Veganism vs social expectations
Posted by hvor_poetisk at 07/24/2012
When I got into vegetarianism I thought, and heard from different sources, that it might be easy for my taste-buds to get used to the lack of meat but it would be difficult to socialize. And though I must admit that some more or less awkward situations arose, most people accepted the change and made sure there always was something eatable for me.
However, going vegan just isn't that easy, socially, as vegetarianism. Most people just don't know what to serve, where to look, or what to do. And honestly, I really don't want to bother people who offers me diner much.
Anyways has anyone else had this problem and/or do have some good ideas?
As for dining at other people's houses, I offer to bring a dish. Something vegan (of course) but I also try to make sure it's something most people like and will want to share.
Other than that, I think a lot depends on the hostess. I guess I was lucky to have friends who just outright asked, "ok now what do I serve your picky a$$ now that you're vegan?" :). If your host is receptive to suggestions, go ahead and offer them. Many hosts want more than anything to make you happy and just need some help figuring out how to do it. For example, when I told my friend, "Chips and salsa, guacamole, hummus and pita chips, the vegetable plate you always put out, the fruit plate - all of that is vegan!" She was delighted. It hadn't occurred to her that these things were vegan. And it was a great conversation starter b/c then she felt comfortable asking me about other stuff, like entrees, and what was vegan and what wasn't.
If it's a gathering of people I don't know very well and I don't know what will be served, then honestly I try to eat something ahead of time for insurance purposes. That way I am pleasantly suprised if there is something vegan for me to eat, but I'm ok if there isn't. If the host asks why I'm not eating I might say something like, "yeah, I'm vegan so I don't eat the (such and such), but no worries, I had a late lunch today and I'm stuffed" or "but no worries, I loaded up on the fruit plate you had out and OMG, were those strawberries organic? They were delicious"... you get the idea, I try to follow it up with some kind of compliment or positive statement.
Anyway, I hope this helped. I could go on and on talking about this stuff. : )
It definitely does depend on the host/hostess, some people are more knowledgeable about veganism than others... and there are definitely others who welcome it (and those who don't, really). It all depends on your audience, I suppose.
If I'm in a crowd I don't know, I am particularly sensitive to not talk about my lifestyle unless/until someone brings it up (always over dinner! Arggh!) and I always try to be very open and non-judgmental when someone does. Most people really don't have any information about veganism, they're misinformed, or worse - they've had an incident with a vegan or vegetarian that left a bitter taste in their mouth, therefore they think we're all condescending jerks. :-( That's never fun.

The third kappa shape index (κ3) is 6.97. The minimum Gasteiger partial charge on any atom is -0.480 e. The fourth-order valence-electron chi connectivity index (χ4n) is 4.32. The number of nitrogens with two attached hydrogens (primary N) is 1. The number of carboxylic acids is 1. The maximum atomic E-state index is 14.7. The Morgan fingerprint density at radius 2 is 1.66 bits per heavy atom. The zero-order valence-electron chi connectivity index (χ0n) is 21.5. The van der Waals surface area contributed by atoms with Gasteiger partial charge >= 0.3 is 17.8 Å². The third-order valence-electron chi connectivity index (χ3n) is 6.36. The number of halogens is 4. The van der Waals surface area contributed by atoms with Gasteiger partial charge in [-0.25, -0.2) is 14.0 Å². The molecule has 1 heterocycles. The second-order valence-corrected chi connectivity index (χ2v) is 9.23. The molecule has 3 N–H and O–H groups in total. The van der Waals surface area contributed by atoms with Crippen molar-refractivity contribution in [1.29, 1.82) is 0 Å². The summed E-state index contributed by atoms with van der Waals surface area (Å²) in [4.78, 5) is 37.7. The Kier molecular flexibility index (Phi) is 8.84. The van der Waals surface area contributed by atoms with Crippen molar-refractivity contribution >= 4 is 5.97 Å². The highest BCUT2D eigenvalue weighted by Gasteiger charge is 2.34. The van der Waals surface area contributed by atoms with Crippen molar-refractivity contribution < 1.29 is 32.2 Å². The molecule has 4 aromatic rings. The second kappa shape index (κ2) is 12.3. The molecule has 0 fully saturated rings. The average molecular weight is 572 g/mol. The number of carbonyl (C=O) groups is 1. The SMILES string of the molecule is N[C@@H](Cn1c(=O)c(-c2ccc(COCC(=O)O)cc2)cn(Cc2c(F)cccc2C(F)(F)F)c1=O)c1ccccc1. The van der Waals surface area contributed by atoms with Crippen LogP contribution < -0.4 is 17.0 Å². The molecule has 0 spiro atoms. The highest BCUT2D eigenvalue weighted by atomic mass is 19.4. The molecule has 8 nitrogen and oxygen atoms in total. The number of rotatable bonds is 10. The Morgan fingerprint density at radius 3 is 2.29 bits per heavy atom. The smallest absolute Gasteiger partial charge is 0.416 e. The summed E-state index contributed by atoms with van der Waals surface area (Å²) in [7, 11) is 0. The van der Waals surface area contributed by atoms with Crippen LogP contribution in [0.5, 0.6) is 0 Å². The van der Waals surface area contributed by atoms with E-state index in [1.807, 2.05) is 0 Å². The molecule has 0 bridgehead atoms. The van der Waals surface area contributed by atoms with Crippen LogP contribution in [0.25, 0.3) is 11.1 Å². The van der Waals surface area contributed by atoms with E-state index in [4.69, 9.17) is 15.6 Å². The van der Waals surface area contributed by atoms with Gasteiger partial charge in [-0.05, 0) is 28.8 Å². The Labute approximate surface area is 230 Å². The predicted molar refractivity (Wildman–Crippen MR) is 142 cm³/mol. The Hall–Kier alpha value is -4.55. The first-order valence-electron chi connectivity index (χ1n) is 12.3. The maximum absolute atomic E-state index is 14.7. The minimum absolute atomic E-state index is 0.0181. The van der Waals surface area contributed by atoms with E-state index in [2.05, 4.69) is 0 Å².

My friends are all meateaters and struggle to cook vegetarian dishes when I come for dinner, goodness knows what will happen when I start a vegan diet (planned for next week)!
People definatly struggle with the VEGAN lifestyle (it can be a big learning curve).
Can someone explain to me why vegans don't eat eggs? I keep two hens in the back garden, the eggs are not fertilised so what's the objection?
Please, please go vegan! Not only is it wonderful for the animals, but it is so beneficial for your health. If you need some motivation, reading articles like this helped me go vegan when I was trying to make the switch, maybe it will help you too: http://veganrabbit.com/the-issues/torture-and-infanticide-why-dairy-is-bad/
All the best,
"When you eat an egg you are supporting the murder of hundreds of millions of male chicks every year (200,000,000 – two-hundred million in the United States ALONE). They are killed by the hundreds of thousands every day by being thrown in a dumpster and left to die, tossed in a garbage bag and suffocated, or more commonly, 'euthanized' by being ground up alive in meat grinders. But why do they need to do this? Wouldn't it be more profitable to kill them for meat? Actually, it is more profitable to kill male chicks by the millions because the money spent raising them wouldn't be worth the money earned in profits. It takes a lot of food, shelter and water to raise a chick into a full-grown chicken. Boy chickens simply will not grow as big or as fast as female chickens. They also are not able to produce eggs. Their bodies are a liability that must be disposed of before they start eating too much into the farm's profits, so they cut their losses early and 'humanely euthanize' (aka grind up) baby chicks that are only a day old. Every time you buy a carton of eggs, whether they are conventional, organic, free-range, cage-free, certified humanely raised, etc., you are in effect paying for the murder of hundreds of millions of baby animals." For more information and videos on life in an egg farm, please see http://veganrabbit.com/the-issues/rotten-why-eggs-are-bad/
But saskia48, you specifically mentioned you had two hens in the back garden. I will probably catch heck for saying this since I know many vegans will disagree with me, but my personal feeling is that if you have hens that are truly your companion animals who you would NEVER dream of sending to slaughter and who you care for like you would a cat or dog and you'll care for and love them into their old age until their natural death, I see no objection. That's just my personal opinion. I certainly don't speak for the vegan community on this one. Many people believe that animals are not ours to be used for food, period.